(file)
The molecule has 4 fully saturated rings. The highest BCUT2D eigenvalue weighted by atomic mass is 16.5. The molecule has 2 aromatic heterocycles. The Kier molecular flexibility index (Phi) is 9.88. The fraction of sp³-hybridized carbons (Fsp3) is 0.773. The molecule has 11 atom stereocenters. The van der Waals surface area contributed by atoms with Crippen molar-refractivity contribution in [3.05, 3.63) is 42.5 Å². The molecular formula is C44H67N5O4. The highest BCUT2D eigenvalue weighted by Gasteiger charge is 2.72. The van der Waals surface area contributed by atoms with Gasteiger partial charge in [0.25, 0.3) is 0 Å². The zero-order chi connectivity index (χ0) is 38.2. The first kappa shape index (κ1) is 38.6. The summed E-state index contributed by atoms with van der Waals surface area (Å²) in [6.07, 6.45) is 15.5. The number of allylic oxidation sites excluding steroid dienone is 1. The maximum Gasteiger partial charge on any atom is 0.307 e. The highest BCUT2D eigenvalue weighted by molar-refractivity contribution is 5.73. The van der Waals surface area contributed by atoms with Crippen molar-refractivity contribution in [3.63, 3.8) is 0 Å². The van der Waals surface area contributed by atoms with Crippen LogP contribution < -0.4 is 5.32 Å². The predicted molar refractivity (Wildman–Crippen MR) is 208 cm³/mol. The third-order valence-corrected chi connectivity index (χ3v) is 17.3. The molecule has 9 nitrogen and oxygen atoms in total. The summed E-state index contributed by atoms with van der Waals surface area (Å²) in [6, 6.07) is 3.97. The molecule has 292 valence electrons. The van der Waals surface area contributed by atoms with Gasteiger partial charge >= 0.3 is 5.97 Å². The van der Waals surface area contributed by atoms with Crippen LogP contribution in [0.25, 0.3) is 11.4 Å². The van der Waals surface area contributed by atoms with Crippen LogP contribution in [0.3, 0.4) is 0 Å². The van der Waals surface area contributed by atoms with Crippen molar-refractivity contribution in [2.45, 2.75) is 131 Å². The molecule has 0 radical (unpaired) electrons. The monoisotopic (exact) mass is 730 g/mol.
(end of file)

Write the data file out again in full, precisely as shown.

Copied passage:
The molecule has 4 fully saturated rings. The highest BCUT2D eigenvalue weighted by atomic mass is 16.5. The molecule has 2 aromatic heterocycles. The Kier molecular flexibility index (Phi) is 9.88. The fraction of sp³-hybridized carbons (Fsp3) is 0.773. The molecule has 11 atom stereocenters. The van der Waals surface area contributed by atoms with Crippen molar-refractivity contribution in [3.05, 3.63) is 42.5 Å². The molecular formula is C44H67N5O4. The highest BCUT2D eigenvalue weighted by Gasteiger charge is 2.72. The van der Waals surface area contributed by atoms with Gasteiger partial charge in [0.25, 0.3) is 0 Å². The zero-order chi connectivity index (χ0) is 38.2. The first kappa shape index (κ1) is 38.6. The summed E-state index contributed by atoms with van der Waals surface area (Å²) in [6.07, 6.45) is 15.5. The number of allylic oxidation sites excluding steroid dienone is 1. The maximum Gasteiger partial charge on any atom is 0.307 e. The highest BCUT2D eigenvalue weighted by molar-refractivity contribution is 5.73. The van der Waals surface area contributed by atoms with Crippen molar-refractivity contribution in [3.63, 3.8) is 0 Å². The van der Waals surface area contributed by atoms with Crippen LogP contribution < -0.4 is 5.32 Å². The predicted molar refractivity (Wildman–Crippen MR) is 208 cm³/mol. The third-order valence-corrected chi connectivity index (χ3v) is 17.3. The molecule has 9 nitrogen and oxygen atoms in total. The summed E-state index contributed by atoms with van der Waals surface area (Å²) in [6, 6.07) is 3.97. The molecule has 292 valence electrons. The van der Waals surface area contributed by atoms with Gasteiger partial charge >= 0.3 is 5.97 Å². The van der Waals surface area contributed by atoms with Crippen LogP contribution in [0.25, 0.3) is 11.4 Å². The van der Waals surface area contributed by atoms with Crippen LogP contribution in [0.3, 0.4) is 0 Å². The van der Waals surface area contributed by atoms with Crippen molar-refractivity contribution in [2.45, 2.75) is 131 Å². The molecule has 0 radical (unpaired) electrons. The monoisotopic (exact) mass is 730 g/mol.